Ahmed Zayat, the owner of Triple Crown contender American Pharoah, is on top of the horse racing world at the moment.
But he’s also entangled in a nasty federal lawsuit, in which a convicted gambler is accusing him of failing to honor millions of dollars in bets he allegedly made with offshore gambling sites.
The suit was filed last year by Howard Rubinsky, who in 2008 pleaded guilty to federal gambling and money laundering charges. Rubinsky charges that Zayat owes him $1.7 million to cover bets he made for Zayat with online gambling sites.
Zayat, in court filing, denies all of the charges and is seeking to have the case dismissed. Asked for a comment, his attorney referred to the case as a “meritless claim relating to allegations from 11 years ago.”
In court filings Zayat admits to knowing Rubinsky, who he said was introduced to him by Jeffery and Michael Jelinsky, brothers who have also pleaded guilty to federal gambling charges. Zayat said at the time of the introduction he considered the Jelinsky brothers to be his friends. And he admitted giving Rubinsky $50,000 in either 2007 or 2008 when he was facing legal troubles “to help him get back on his feet.”
Zayat is an Egyptian-born U.S. citizen who made his fortune selling his beverage company there to Heineken in 2003 for a reported $280 million. He came to America to go to college, and has used his wealth and love of horses to build up one of the nation’s most successful thoroughbred stables.
American Pharoah has amassed purses of more than $2 million so far by winning this year’s Kentucky Derby and Preakness and could capture an $800,000 prize if he wins the Belmont next month to become the first Triple Crown winner in 37 years. But the real money is likely to come next year when stud fees could bring in between $7 million to $10 million a year.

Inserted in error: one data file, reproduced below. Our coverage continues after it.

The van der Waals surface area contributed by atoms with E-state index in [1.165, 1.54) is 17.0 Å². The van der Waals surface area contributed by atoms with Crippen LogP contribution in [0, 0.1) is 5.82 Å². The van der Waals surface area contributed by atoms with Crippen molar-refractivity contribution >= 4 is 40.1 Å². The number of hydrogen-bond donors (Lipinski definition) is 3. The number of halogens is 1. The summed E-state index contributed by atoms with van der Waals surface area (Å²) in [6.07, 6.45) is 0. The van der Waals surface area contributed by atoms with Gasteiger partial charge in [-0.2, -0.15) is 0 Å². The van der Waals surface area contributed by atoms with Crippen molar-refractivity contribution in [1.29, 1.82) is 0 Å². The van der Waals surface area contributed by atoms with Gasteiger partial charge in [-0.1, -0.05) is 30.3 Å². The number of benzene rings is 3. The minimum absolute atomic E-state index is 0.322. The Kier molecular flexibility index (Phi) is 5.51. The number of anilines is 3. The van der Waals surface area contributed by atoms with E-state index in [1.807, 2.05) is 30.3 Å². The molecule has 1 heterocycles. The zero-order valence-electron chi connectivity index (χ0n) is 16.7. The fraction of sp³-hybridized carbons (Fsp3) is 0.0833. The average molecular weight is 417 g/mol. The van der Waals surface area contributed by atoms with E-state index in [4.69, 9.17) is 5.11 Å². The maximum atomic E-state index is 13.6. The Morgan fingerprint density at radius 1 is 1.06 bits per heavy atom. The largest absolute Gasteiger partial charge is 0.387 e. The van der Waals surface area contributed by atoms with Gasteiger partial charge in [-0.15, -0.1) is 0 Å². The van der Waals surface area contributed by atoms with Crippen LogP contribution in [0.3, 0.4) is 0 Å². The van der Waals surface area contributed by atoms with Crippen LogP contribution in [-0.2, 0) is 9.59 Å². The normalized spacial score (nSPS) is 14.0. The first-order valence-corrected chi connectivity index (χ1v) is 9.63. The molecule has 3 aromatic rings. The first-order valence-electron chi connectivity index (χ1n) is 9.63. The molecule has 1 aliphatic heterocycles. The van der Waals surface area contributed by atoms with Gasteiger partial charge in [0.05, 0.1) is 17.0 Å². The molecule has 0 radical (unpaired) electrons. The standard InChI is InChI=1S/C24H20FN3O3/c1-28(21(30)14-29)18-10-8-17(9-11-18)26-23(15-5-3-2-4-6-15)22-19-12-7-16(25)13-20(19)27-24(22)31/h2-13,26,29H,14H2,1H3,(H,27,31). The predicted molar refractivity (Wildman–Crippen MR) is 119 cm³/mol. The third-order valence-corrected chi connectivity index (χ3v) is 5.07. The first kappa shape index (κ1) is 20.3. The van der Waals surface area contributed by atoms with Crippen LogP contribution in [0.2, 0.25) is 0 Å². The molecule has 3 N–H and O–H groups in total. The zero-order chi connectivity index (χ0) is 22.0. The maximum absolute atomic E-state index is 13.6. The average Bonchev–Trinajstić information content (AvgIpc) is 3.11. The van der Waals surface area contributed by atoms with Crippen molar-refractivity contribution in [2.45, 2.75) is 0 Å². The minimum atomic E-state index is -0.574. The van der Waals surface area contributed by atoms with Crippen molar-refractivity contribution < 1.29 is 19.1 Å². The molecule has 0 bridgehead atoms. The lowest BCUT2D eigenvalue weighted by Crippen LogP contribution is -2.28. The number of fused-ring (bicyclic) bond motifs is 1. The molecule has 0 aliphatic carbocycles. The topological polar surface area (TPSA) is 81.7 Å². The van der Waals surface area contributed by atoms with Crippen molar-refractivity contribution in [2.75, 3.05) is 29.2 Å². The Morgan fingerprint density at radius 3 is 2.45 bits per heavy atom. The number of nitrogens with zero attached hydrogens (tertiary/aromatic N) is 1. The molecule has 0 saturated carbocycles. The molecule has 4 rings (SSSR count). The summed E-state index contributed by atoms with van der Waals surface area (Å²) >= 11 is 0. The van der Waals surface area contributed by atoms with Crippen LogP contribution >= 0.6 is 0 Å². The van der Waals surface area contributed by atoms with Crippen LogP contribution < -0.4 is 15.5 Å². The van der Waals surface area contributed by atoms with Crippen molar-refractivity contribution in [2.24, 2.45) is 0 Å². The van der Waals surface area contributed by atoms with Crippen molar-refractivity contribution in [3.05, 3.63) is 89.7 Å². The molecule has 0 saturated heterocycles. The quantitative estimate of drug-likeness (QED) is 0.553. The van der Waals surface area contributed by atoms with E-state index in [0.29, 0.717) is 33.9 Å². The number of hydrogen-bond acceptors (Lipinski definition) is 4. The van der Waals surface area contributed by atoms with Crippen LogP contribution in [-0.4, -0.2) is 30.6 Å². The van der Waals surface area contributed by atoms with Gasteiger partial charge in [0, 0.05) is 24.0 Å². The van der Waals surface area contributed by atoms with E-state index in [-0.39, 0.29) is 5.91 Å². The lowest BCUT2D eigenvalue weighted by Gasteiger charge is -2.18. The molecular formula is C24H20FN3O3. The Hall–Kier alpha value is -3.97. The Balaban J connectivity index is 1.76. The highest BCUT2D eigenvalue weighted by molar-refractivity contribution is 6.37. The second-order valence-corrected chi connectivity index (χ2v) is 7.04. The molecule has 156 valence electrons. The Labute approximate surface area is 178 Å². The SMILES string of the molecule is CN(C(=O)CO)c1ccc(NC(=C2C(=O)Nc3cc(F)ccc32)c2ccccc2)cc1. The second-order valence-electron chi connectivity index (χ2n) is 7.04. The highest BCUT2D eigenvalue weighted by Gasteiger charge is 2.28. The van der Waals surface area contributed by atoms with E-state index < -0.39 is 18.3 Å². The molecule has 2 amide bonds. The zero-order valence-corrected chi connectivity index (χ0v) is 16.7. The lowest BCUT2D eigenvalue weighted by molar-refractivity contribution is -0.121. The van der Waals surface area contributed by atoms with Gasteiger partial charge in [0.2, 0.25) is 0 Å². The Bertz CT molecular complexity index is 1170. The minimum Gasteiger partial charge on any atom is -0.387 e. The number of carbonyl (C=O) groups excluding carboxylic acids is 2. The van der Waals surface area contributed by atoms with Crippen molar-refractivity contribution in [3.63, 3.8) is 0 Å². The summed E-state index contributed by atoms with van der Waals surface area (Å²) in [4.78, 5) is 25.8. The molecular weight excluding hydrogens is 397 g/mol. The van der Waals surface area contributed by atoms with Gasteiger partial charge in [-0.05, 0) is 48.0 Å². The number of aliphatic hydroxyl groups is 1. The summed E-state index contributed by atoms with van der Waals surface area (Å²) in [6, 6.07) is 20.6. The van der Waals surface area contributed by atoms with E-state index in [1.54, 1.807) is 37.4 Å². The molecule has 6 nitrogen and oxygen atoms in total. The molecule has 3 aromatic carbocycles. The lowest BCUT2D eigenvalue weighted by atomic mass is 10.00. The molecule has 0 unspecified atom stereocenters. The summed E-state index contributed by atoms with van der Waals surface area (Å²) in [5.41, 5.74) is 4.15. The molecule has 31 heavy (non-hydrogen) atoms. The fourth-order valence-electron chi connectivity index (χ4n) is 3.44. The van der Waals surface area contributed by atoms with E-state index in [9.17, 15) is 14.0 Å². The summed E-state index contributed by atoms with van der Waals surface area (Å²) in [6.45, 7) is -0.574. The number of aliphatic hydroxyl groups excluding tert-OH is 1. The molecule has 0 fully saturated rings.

It’s not the first legal problem that Zayat has encountered.
In 2010, Zayat Stables was forced to file for bankruptcy in a dispute over $38.6 million in loans made to the stables by the “equine lending division” of Fifth Third Bancorp. In that case, Zayat accused the bank of pulling the rug out from under the stables by refusing to restructure the loans after making promises to do so. The two eventually settled their dispute and Zayat Stables emerged from bankruptcy three months after the case was filed.
A spokesman for Zayat did not have any comment on the bankruptcy or the civil lawsuit that is still pending.
“We are very grateful for the extraordinary enthusiasm and support we’ve received from fans everywhere about American Pharaoh and this is a time to focus on celebrating the great interest in the sport instead of rehashing issues that were resolved several years ago,” the spokesman said.
Rubinsky’s lawyer said he and his client “believe that the action should be litigated in the court and not in the press,” but added that he has evidence that casts doubt on Zayat’s credibility.